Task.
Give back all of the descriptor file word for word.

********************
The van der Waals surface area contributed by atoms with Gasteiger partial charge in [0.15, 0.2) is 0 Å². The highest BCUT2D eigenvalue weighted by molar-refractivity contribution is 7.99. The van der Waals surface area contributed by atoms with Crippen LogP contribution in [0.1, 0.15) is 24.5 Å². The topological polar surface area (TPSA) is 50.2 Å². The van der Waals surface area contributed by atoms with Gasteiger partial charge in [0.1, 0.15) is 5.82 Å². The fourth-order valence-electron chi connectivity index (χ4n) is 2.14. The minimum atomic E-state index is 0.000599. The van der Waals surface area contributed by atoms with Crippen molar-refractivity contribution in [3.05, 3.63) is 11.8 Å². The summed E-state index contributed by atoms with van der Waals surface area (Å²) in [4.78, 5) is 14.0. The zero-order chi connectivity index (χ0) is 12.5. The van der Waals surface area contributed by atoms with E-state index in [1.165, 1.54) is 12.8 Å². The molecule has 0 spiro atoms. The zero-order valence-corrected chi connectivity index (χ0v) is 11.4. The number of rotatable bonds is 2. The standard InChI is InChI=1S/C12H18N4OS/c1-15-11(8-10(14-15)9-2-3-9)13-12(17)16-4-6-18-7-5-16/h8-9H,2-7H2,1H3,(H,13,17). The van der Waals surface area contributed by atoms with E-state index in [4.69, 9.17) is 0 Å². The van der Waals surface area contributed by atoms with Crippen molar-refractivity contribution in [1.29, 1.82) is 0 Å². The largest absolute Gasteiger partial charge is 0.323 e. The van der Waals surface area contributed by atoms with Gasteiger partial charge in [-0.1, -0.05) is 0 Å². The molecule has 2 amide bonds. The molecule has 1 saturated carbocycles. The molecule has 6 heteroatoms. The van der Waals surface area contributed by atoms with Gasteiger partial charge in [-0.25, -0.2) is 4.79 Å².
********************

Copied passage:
The van der Waals surface area contributed by atoms with Gasteiger partial charge in [0.15, 0.2) is 0 Å². The highest BCUT2D eigenvalue weighted by molar-refractivity contribution is 7.99. The van der Waals surface area contributed by atoms with Crippen LogP contribution in [0.1, 0.15) is 24.5 Å². The topological polar surface area (TPSA) is 50.2 Å². The van der Waals surface area contributed by atoms with Gasteiger partial charge in [0.1, 0.15) is 5.82 Å². The fourth-order valence-electron chi connectivity index (χ4n) is 2.14. The minimum atomic E-state index is 0.000599. The van der Waals surface area contributed by atoms with Crippen molar-refractivity contribution in [3.05, 3.63) is 11.8 Å². The summed E-state index contributed by atoms with van der Waals surface area (Å²) in [4.78, 5) is 14.0. The zero-order chi connectivity index (χ0) is 12.5. The van der Waals surface area contributed by atoms with E-state index in [1.165, 1.54) is 12.8 Å². The molecule has 0 spiro atoms. The zero-order valence-corrected chi connectivity index (χ0v) is 11.4. The number of rotatable bonds is 2. The standard InChI is InChI=1S/C12H18N4OS/c1-15-11(8-10(14-15)9-2-3-9)13-12(17)16-4-6-18-7-5-16/h8-9H,2-7H2,1H3,(H,13,17). The van der Waals surface area contributed by atoms with E-state index in [4.69, 9.17) is 0 Å². The van der Waals surface area contributed by atoms with Crippen molar-refractivity contribution in [1.29, 1.82) is 0 Å². The largest absolute Gasteiger partial charge is 0.323 e. The van der Waals surface area contributed by atoms with Gasteiger partial charge in [-0.1, -0.05) is 0 Å². The molecule has 2 amide bonds. The molecule has 1 saturated carbocycles. The molecule has 6 heteroatoms. The van der Waals surface area contributed by atoms with Gasteiger partial charge in [-0.25, -0.2) is 4.79 Å².